Welcome to Holy Tuesday, the third day of the Great Week. For Egeria this day mirrored yesterday except for the very end. She describes a special hike after the final evening blessing back up Mount Olivet to a small church near the Gethsemane, very late, as Bishop Cyril read from the Gospel of Matthew by candlelight. The passage, Matthew 24:1 to 26:2, is Jesus’ teaching about the End of Days, concluding with Jesus’ plaintive statement, After two days the Passover is coming, and the Son of Man will be handed over to be crucified. Cyril has taken the assembly to the very spot, or close to it, where Jesus stood to deliver this graphic prophecy! While the Episcopal Church’s Sunday lectionary cites the end of this passage on the final Sunday of the Christian year, around Thanksgiving, I think Cyril had it right. This section, filled with amazing parabolic imagery, apocalyptic drama and last judgement, functions as an echo to Matthew’s earlier Sermon on the Mount narrative. Except this time, we are not overlooking the lazy, rolling Galilean hills towards the cerulean blue of the Sea of Galilee, but rather hung on a craggy, steep and unsteady Judean foothill laced with olivewood tree farms overlooking the bleached stone of Jerusalem. It’s not day, but night and more darkness on the way. It’s not soaring rhetoric but short, intensive blasts of reality. Sound familiar?
This Prophecy on the Mount ends with Jesus’ vivid description of divine jurisprudence, the separation of the sheep from the goats. Sheep: Inherit the Kingdom prepared for you from the foundation of the world. If you did these things to the least of these, you actually offered that service to me! Goats: Depart from my face straight into eternal fire reserved for Satan and its rebellious angels. You did nothing for the least of these and so you never gave me the time of day. For years I wrestled with this passage, exegeting it and parsing it and trying to ignore it. Cyril knows better. I want to make justifying lists to prove to God just how awesome I have been to so many. Egeria knows better.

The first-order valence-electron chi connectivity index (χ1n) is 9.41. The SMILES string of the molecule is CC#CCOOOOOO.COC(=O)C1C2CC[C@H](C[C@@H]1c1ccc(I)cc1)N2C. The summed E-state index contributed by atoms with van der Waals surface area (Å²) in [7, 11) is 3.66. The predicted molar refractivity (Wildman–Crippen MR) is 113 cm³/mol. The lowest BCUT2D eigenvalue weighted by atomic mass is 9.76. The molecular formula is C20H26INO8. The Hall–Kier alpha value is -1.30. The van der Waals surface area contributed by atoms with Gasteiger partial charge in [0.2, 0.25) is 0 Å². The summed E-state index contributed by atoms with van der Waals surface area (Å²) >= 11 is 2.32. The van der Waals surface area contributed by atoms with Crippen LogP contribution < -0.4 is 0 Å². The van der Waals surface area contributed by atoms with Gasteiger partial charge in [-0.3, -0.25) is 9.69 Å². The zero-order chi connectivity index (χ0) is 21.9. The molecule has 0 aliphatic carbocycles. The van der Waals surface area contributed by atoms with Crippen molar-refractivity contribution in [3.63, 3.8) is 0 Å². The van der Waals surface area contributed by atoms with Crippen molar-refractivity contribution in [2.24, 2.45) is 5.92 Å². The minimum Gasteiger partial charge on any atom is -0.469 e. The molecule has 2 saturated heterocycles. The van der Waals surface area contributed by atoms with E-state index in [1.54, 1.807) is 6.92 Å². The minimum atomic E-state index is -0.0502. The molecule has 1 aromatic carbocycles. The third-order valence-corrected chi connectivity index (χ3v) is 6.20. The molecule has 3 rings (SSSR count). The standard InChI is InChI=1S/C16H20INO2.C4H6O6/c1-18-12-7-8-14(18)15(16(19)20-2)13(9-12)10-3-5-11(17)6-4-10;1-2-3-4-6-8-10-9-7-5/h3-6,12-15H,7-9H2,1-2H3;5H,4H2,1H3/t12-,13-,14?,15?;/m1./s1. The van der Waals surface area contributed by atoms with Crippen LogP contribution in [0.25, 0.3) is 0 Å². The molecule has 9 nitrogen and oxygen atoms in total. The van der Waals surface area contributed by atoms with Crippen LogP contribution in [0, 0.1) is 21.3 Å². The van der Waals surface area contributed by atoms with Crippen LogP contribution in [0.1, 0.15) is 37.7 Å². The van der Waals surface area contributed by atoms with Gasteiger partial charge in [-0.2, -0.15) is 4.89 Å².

Just recently I was given a different perspective on this reading, which can function parabolically also if we allow it. In a parable one can take the perspective of any figure in the story. For example, instead of naturally assuming the first early morning laborers in Jesus’ disturbing story about all the workers being paid equally despite working different lengths of shift, I assume the place of those hired in late afternoon. I am being overpaid ridiculously! It changes the entire parable, and so does being the Father in the Prodigal, the women who show up late and low in the lamp oil, and being the one idiotic sheep who decides to leave the safety of the flock to be a rugged, if momentary, individualist! So….instead of worrying tonight about whether or not I provide wool or have horns (presumably why Satan is pictured with horns, by the way), what if I place myself in this dramatic picture as the least of these??!! The one who needs to be clothed, fed, visited, protected, companioned, comforted?! For me that dizzying change in perspective instantly transforms the theological landscape…I approach God with such profound gratitude for the many who took time to treat me like an actual human, to invest and wrestle and fight for my soul, to simply be with me when I was flattened by life and not worth even seeing, those who could give a _____ if I was the best or the worst or the least. Those who showed me God’s love unconditionally.
- Yep, you guessed it! About 9 PM, I will light a candle in my prayer space and read audibly Matthew 24:1 to Matthew 26:2. Would you join me in your prayer space also?
- Who are your sheep? We certainly can all immediately list the goats but since we are Anglicans let’s not go there! Who are your sheep? Can we together give God profound gratitude for those who have loved us and provisioned us, living or dead, tonight?
- How does this reading, and this experience, prepare us for the remaining Great Week?